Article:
Peter Maass

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Peter Maass has written about war, media, and national security for The New York Times Magazine, The New Yorker, and The Washington Post. He reported on both civilians and combatants during the conflicts in Iraq and Afghanistan. He is the author of Love Thy Neighbor: A Story of War, an award-winning memoir about the conflict in Bosnia, and he wrote Crude World: The Violent Twilight of Oil. Peter, awarded a Guggenheim Fellowship in 2012, has focused most recently on government and corporate surveillance, and is working on a book about surveillance for Alfred A. Knopf. He has taught writing at Princeton and Columbia universities, and he has been awarded fellowships at the Shorenstein Center at Harvard and the American Academy in Berlin. He is on the advisory boards of the Solutions Journalism Network, and the Program for Narrative and Documentary Practice at Tufts University. A graduate of the University of California at Berkeley, he lives in New York City.

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Petraeus Plea Deal Reveals Two-Tier Justice System for Leaks

Petraeus Plea Deal Reveals Two-Tier Justice System for Leaks

The deal is another example of a senior official being slapped on the wrist for serious violations while lesser officials are harshly prosecuted for relatively minor infractions.

The Intercept’s Laura Poitras Wins Academy Award for ‘Citizenfour’

The Intercept’s Laura Poitras Wins Academy Award for ‘Citizenfour’

Poitras, a founding editor of The Intercept, won an Academy Award for her documentary about Edward Snowden, the National Security Agency whistleblower.

Stephen Kim Spoke to a Reporter. Now He’s in Jail. This Is His Story.

Stephen Kim Spoke to a Reporter. Now He’s in Jail. This Is His Story.

For the first time, Kim tells how it felt to be turned into a public enemy.

Oscars Make History, So Hollywood’s War Stories Need To Be True

Oscars Make History, So Hollywood’s War Stories Need To Be True

Cultural critics like to tell us that movies are just movies, but the “calm down it’s just a movie” attitude is chiefly used to protect narratives — like Zero Dark Thirty or American Sniper — that confirm our prejudices.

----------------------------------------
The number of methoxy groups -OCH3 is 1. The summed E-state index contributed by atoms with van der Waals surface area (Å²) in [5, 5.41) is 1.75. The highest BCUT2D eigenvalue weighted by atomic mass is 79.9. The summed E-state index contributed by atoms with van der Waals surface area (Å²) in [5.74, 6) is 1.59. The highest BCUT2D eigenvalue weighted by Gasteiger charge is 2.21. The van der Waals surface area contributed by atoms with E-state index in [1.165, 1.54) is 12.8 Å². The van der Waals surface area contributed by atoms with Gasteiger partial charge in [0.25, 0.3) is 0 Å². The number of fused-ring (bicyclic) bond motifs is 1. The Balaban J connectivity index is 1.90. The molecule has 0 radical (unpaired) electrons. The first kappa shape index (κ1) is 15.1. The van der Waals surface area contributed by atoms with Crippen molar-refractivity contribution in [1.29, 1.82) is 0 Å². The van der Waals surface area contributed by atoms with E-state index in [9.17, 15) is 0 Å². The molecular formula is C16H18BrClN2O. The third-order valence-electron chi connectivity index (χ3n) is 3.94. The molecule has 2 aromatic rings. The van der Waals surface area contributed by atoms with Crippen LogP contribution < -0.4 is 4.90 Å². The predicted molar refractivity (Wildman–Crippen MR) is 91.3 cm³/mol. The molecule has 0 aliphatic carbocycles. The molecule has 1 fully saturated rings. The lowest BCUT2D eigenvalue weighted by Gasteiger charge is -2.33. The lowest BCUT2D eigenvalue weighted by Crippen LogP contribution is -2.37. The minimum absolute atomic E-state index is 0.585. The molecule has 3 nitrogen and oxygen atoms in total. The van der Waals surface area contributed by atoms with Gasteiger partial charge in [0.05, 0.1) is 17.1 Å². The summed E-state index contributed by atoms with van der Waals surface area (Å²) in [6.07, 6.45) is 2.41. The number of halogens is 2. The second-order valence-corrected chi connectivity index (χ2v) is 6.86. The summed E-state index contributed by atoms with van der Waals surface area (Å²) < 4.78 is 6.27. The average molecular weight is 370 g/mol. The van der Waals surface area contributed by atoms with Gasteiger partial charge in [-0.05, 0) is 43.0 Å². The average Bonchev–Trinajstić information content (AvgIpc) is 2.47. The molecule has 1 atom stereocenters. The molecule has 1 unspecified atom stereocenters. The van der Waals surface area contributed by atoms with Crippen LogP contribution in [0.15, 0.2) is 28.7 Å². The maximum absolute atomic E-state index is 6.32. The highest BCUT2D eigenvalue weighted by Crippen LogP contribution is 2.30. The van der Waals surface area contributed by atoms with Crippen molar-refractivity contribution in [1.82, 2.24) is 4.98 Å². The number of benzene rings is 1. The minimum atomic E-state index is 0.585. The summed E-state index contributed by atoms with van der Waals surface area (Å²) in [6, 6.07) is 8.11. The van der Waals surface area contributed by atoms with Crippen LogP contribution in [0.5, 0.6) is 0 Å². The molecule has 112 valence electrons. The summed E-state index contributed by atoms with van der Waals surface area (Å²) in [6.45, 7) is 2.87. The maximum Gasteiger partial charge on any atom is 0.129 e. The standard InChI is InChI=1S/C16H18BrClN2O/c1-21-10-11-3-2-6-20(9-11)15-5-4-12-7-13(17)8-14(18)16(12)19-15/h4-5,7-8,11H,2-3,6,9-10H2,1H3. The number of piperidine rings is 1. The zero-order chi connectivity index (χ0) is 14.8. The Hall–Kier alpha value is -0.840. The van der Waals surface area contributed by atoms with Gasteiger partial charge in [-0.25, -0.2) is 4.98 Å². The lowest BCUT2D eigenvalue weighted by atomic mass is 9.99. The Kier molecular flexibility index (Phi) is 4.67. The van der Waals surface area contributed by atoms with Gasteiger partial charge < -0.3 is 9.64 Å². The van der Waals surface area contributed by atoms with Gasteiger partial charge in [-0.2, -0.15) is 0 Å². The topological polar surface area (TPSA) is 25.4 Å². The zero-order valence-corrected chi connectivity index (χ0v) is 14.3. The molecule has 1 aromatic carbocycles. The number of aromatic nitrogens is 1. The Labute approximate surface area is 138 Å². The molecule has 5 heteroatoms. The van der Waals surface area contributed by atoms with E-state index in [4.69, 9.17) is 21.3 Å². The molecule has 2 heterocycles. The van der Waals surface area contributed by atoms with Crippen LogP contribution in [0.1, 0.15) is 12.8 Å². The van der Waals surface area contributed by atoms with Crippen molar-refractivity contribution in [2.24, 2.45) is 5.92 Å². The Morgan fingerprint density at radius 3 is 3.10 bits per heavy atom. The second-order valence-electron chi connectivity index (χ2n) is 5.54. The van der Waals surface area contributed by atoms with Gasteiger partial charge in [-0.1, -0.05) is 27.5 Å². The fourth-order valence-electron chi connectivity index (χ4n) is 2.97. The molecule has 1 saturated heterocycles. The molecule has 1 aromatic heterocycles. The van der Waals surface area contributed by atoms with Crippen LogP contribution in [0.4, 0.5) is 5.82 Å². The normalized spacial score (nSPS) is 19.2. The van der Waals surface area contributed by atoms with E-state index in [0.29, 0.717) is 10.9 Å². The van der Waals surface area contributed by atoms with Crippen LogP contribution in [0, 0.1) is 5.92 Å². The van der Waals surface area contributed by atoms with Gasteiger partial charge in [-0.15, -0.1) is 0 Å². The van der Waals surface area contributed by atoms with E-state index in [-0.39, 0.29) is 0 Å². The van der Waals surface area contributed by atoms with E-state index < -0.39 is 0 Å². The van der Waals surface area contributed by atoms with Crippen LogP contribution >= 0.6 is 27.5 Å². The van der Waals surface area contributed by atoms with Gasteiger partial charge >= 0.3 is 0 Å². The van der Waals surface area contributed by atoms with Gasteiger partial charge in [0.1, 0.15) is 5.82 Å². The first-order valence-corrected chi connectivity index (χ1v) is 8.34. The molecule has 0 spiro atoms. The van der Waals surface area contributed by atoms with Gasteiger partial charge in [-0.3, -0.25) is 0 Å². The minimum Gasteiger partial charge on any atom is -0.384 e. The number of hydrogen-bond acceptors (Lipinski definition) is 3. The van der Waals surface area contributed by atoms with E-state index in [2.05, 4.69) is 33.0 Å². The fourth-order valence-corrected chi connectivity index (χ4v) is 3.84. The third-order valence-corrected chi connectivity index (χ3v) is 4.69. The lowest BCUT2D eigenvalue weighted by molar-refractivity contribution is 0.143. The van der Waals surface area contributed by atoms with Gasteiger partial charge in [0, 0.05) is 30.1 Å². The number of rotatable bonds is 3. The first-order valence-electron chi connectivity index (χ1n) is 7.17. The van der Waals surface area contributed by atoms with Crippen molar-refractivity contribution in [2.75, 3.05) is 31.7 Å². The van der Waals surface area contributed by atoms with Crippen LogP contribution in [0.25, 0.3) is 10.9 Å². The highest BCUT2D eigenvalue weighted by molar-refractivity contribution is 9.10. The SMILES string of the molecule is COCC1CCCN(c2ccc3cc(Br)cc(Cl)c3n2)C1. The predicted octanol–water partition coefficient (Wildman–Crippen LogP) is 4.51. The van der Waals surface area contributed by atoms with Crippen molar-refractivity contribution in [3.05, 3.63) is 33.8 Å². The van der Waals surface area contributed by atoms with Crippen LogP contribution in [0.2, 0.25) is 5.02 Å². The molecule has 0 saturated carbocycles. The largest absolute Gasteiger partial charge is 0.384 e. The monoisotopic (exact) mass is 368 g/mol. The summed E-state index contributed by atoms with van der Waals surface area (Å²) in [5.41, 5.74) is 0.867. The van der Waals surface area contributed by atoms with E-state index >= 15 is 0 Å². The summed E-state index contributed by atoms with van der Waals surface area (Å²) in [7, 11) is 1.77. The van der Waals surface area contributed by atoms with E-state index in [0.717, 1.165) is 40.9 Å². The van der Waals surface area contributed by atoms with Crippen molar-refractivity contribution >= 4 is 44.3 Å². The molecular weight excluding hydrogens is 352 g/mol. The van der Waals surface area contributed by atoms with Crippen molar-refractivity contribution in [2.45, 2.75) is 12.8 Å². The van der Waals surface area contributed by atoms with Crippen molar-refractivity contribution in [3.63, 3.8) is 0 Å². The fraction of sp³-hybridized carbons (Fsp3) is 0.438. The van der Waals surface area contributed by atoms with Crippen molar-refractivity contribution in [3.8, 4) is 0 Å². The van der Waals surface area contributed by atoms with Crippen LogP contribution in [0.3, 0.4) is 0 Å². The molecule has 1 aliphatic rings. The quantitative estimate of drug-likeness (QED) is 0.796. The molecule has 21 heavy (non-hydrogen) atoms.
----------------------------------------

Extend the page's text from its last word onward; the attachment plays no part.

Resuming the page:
How Clint Eastwood Ignores History in ‘American Sniper’

How Clint Eastwood Ignores History in ‘American Sniper’

A war movie that can be true of one American’s experience and utterly false to the experience of millions of Iraqis.

Meet Alfreda Bikowsky, the Senior Officer at the Center of the CIA’s Torture Scandals

Meet Alfreda Bikowsky, the Senior Officer at the Center of the CIA’s Torture Scandals

The “queen of torture” played a direct part in the torture of at least one innocent detainee, had a key role in misleading Congress about the agency’s use of torture, and reportedly mishandled information that could potentially have prevented the 9/11 attacks.

The Sound of Torture

The Sound of Torture

Have you heard the screams of a prisoner who is being tortured in America’s war on terror? I can’t forget them. They pierced the walls of a detention center I visited in Samarra during an offensive by American and Iraqi forces in 2005. In a small room, I was interviewing a frightened detainee whose head>>

Are You There, CIA? It’s Me, Siobhan.

Are You There, CIA? It’s Me, Siobhan.

These are boom times for national security reporters, with government surveillance becoming a major topic after Edward Snowden leaked a trove of NSA documents, but one of the most well-known journalists on the intelligence beat, Siobhan Gorman of the Wall Street Journal, has decided to throw in the towel and join the Dark Side—in Gorman’s>>

The Newsroom: How to Print 27,000 Classified Documents and Travel from NYC to DC and Back in Four Hours

The Newsroom: How to Print 27,000 Classified Documents and Travel from NYC to DC and Back in Four Hours

Like Will McAvoy refusing to disclose the name of his source, we refuse to relent in our recaps of Aaron Sorkin’s The Newsroom. In this week’s discussion, which we dedicate to our most loyal fan, @svaroschi, we explore the wisdom of storing piles of classified documents in a glass office, the likelihood of traveling from>>

Art in a Time of Surveillance

Art in a Time of Surveillance

Artists of all stripes are exploring what it means to live in a state of surveillance — and building a thriving cultural movement in the process.